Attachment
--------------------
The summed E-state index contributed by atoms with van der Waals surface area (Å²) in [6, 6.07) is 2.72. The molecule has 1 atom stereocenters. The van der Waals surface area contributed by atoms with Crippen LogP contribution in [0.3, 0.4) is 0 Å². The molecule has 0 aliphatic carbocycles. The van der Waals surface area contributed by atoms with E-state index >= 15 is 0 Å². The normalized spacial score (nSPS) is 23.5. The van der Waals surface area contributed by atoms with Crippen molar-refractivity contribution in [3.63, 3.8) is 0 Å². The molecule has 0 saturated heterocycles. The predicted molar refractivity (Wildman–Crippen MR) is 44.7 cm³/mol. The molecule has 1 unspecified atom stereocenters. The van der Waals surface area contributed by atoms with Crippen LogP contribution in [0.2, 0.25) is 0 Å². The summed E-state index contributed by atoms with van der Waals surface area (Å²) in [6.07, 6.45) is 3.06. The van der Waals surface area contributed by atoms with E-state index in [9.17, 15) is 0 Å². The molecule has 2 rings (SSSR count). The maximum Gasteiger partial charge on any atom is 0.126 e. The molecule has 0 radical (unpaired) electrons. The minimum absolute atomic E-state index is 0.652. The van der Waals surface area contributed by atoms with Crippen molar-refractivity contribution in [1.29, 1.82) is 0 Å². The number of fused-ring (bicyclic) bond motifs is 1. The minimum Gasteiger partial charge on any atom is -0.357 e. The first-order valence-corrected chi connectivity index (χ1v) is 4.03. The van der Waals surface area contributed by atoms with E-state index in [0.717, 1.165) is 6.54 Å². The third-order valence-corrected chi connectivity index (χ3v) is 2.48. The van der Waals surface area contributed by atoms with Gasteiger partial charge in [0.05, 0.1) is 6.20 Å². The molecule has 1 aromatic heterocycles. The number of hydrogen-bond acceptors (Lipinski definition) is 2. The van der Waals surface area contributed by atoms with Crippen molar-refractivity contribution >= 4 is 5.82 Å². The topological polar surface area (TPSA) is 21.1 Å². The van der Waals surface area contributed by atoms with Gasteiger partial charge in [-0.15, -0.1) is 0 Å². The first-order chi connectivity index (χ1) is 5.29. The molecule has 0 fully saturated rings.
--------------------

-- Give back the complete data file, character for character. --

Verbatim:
The summed E-state index contributed by atoms with van der Waals surface area (Å²) in [6, 6.07) is 2.72. The molecule has 1 atom stereocenters. The van der Waals surface area contributed by atoms with Crippen LogP contribution in [0.3, 0.4) is 0 Å². The molecule has 0 aliphatic carbocycles. The van der Waals surface area contributed by atoms with E-state index >= 15 is 0 Å². The normalized spacial score (nSPS) is 23.5. The van der Waals surface area contributed by atoms with Crippen molar-refractivity contribution in [3.63, 3.8) is 0 Å². The molecule has 0 saturated heterocycles. The predicted molar refractivity (Wildman–Crippen MR) is 44.7 cm³/mol. The molecule has 1 unspecified atom stereocenters. The van der Waals surface area contributed by atoms with Crippen LogP contribution in [0.2, 0.25) is 0 Å². The summed E-state index contributed by atoms with van der Waals surface area (Å²) in [6.07, 6.45) is 3.06. The van der Waals surface area contributed by atoms with E-state index in [9.17, 15) is 0 Å². The molecule has 2 rings (SSSR count). The maximum Gasteiger partial charge on any atom is 0.126 e. The molecule has 0 radical (unpaired) electrons. The minimum absolute atomic E-state index is 0.652. The van der Waals surface area contributed by atoms with Crippen molar-refractivity contribution in [1.29, 1.82) is 0 Å². The number of fused-ring (bicyclic) bond motifs is 1. The minimum Gasteiger partial charge on any atom is -0.357 e. The first-order valence-corrected chi connectivity index (χ1v) is 4.03. The van der Waals surface area contributed by atoms with E-state index in [0.717, 1.165) is 6.54 Å². The third-order valence-corrected chi connectivity index (χ3v) is 2.48. The van der Waals surface area contributed by atoms with Gasteiger partial charge in [0.05, 0.1) is 6.20 Å². The molecule has 1 aromatic heterocycles. The number of hydrogen-bond acceptors (Lipinski definition) is 2. The van der Waals surface area contributed by atoms with Crippen molar-refractivity contribution >= 4 is 5.82 Å². The topological polar surface area (TPSA) is 21.1 Å². The van der Waals surface area contributed by atoms with Gasteiger partial charge in [-0.15, -0.1) is 0 Å². The first-order chi connectivity index (χ1) is 5.29. The molecule has 0 fully saturated rings.